Z axis cannot be stopped


Just had a second case of a non-stoppable movement with Carbide Motion (Mac OS, Current version). It happened as follows:

  1. set my X and Z to my piece of wood
  2. went down in Z and accidentally hit the wood when doing that, then corrected it up again
  3. set 0 to exact top of the wood
  4. started job
  5. job started appx 1 mm over the top of the wood, so i stopped the job
  6. Now the issue:
  7. tried to calibrate the NOMAD again via Carbide Motion
  8. Homing finishes, tool measuring finishes
  9. now i want to move the spindle via arrow key to the right, and the Nomad starts moving DOWN on the Z axis instead, and keeps moving and moving. clicking anything (like other directional buttons) in Carbide motion does not stop it from moving down on Z. The buttons get pushed in though when i click them. So i stop the NOMAD via its power switch.

This happened the second time, the first time it didnt happen right after the homing, but when i had the spindle positioned on X and Y already, when i think tried to lower the spindle on Z, it also did not stop anymore and kept going down until i had to flip the emergency off.

Any idea what can cause this? It might have to do with my error in step 2 somehow. I do not really want to repeat it just to try to see if i am right though, but maybe Rob knows what causes this, maybe a bug in the code where a buffer doesn’t get flushed?

I’ve had the exact same thing happen. Any time I have to quit a job, via e-stop or the carbide motion ui - I have to close carbide motion and power cycle the machine, then all is well. Otherwise it seems all bets are off.

Maybe it is a code thing, I wonder if some of the variables in the code that determine either the current position of the end-mill or the 0 point don’t get cleared so that it is always off.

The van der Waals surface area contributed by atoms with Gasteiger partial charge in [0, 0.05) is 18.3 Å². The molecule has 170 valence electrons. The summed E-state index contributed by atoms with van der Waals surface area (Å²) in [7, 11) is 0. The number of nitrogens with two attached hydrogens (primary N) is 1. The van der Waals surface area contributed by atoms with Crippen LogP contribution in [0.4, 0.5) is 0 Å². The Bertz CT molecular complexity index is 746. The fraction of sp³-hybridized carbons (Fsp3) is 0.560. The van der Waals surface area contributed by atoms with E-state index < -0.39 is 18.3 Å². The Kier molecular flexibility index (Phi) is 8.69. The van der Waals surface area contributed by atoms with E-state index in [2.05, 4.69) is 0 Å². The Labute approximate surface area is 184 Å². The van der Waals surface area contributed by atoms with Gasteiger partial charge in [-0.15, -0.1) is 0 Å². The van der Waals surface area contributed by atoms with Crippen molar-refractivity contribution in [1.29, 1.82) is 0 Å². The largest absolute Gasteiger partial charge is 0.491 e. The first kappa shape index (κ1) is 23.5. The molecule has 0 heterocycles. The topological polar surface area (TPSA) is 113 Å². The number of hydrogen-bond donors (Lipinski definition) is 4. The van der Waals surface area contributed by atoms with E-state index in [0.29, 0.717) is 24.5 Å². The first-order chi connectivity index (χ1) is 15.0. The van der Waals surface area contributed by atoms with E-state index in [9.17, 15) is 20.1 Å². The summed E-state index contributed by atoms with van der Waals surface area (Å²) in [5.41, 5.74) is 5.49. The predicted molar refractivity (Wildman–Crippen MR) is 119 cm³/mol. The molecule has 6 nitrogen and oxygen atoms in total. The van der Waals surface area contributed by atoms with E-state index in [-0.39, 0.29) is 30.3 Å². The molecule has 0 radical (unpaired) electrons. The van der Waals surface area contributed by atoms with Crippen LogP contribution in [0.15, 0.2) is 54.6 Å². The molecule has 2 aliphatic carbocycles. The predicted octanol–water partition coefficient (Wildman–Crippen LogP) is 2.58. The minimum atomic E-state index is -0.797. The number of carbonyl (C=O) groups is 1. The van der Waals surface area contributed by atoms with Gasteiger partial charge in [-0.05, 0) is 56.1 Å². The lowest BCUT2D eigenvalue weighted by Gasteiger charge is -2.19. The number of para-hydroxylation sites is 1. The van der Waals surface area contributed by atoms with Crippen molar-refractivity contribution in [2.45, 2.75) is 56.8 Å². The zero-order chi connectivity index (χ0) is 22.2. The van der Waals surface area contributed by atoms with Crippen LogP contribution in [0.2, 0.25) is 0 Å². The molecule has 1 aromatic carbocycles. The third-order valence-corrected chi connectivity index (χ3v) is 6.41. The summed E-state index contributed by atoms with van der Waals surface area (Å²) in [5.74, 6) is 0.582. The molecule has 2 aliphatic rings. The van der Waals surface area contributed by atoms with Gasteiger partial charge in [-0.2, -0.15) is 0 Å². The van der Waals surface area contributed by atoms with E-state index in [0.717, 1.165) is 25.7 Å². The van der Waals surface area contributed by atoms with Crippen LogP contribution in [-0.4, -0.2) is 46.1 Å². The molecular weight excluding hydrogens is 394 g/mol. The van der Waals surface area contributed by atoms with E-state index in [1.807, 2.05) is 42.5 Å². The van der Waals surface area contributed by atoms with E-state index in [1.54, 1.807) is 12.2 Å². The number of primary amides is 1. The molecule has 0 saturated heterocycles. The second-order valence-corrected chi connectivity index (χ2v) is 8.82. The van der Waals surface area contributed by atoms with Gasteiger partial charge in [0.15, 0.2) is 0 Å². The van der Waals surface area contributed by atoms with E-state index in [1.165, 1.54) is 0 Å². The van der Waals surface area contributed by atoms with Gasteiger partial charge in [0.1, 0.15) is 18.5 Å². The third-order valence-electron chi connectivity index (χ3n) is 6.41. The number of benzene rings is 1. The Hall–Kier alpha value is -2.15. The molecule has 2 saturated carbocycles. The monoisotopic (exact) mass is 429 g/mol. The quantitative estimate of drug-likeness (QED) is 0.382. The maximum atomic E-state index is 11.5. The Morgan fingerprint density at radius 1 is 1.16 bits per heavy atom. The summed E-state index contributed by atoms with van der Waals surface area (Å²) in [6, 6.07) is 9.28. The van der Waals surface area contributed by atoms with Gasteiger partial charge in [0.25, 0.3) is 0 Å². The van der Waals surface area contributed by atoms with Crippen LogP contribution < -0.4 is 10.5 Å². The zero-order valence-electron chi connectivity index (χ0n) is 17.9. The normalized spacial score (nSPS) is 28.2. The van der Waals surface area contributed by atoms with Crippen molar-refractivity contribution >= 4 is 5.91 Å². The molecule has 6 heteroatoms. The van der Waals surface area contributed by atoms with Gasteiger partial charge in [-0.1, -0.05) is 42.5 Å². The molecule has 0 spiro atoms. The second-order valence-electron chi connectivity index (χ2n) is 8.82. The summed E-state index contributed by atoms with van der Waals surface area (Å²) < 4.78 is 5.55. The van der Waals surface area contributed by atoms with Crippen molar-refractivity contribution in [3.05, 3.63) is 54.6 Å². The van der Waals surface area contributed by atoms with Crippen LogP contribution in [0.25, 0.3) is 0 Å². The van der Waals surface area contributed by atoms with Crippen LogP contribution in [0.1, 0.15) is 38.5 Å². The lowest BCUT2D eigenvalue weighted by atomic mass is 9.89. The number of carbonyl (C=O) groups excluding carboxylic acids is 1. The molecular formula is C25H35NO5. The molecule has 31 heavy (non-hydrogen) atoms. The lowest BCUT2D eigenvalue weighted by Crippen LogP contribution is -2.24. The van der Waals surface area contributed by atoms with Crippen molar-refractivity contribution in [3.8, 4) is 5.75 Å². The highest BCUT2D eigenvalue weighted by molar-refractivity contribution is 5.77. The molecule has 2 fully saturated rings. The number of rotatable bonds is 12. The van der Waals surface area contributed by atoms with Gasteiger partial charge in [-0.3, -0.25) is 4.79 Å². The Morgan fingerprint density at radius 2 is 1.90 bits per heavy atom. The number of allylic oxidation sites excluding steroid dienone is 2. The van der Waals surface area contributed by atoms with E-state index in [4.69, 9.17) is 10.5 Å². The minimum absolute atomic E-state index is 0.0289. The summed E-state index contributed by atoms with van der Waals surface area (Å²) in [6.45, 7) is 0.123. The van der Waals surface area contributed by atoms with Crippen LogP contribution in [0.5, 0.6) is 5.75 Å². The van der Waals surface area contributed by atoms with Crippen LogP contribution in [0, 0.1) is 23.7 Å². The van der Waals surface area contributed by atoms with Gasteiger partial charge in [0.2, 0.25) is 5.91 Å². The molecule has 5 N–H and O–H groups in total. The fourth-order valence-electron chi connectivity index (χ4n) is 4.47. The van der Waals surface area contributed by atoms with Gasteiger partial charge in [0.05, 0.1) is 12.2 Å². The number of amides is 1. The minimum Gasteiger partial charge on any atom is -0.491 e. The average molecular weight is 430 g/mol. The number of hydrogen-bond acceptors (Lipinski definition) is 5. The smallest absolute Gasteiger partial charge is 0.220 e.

Something only @robgrz can tell… Rob, maybe as a quick fix, maybe it can be implemented that when the user clicks to Quit the job, that carbide motion just spawns a new version of its executable in another window, then closes the initial executable. That should be so fast that the user cannot see it happen, or even if, if it helps to avoid that issue (its really scary if the spindle starts moving and you cannot stop it although the buttons seem to react) its worth it.

On another note: is there a function in the code that prevents the endmill from ever hitting the original metal tray?

Something like “If EndmillTipZ = MetalTrayUpperZ+1 do not decrease Z anymore”? That would help new users (or if we make a mistake) to at least never cut anything lower than the wasteboard bottom.

This happened to me. I notice it happens when jobs are cancelled, especially if you hit the estop (that is if it even recovers).
Solution for now is to exit carbide motion and re-connect. I do not have to power cycle the machine.

I have gotten in the habit of treating both MeshCAM and CarbideMotion like command line apps. I only ever do one job with them and I have not seen hardly an issue. In MeshCAM I will generate one or multiple tool path files for a single part only. In CarbideMotion I only run one nc file as zero is remembered by the machine. Yes I have to re-home the machine every time, but that is not as bas a loosing a part. I have not lost any since I have started doing this.

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I take the same approach, I think it helps. Plus I find Carbide Motion opens instantly on my Mac, so it’s no hardship. I don’t bother power cycling the machine though.

I often go a step further, using MeshCAM to generate separate tool path files for roughing, parallel finishing, and waterlining/pencil finishing, so I can switch cutters and test multiple speeds/feeds.

But why are you re-zeroing the machine every time?

Not re-zeroing the machine, it homes every time you start CM.

I currently do separate job files when I need tool changes, or want to add extra detail passes in confined regions.

Oh, sorry, I mixed up zeroing and homing. Oops! :sweat_smile: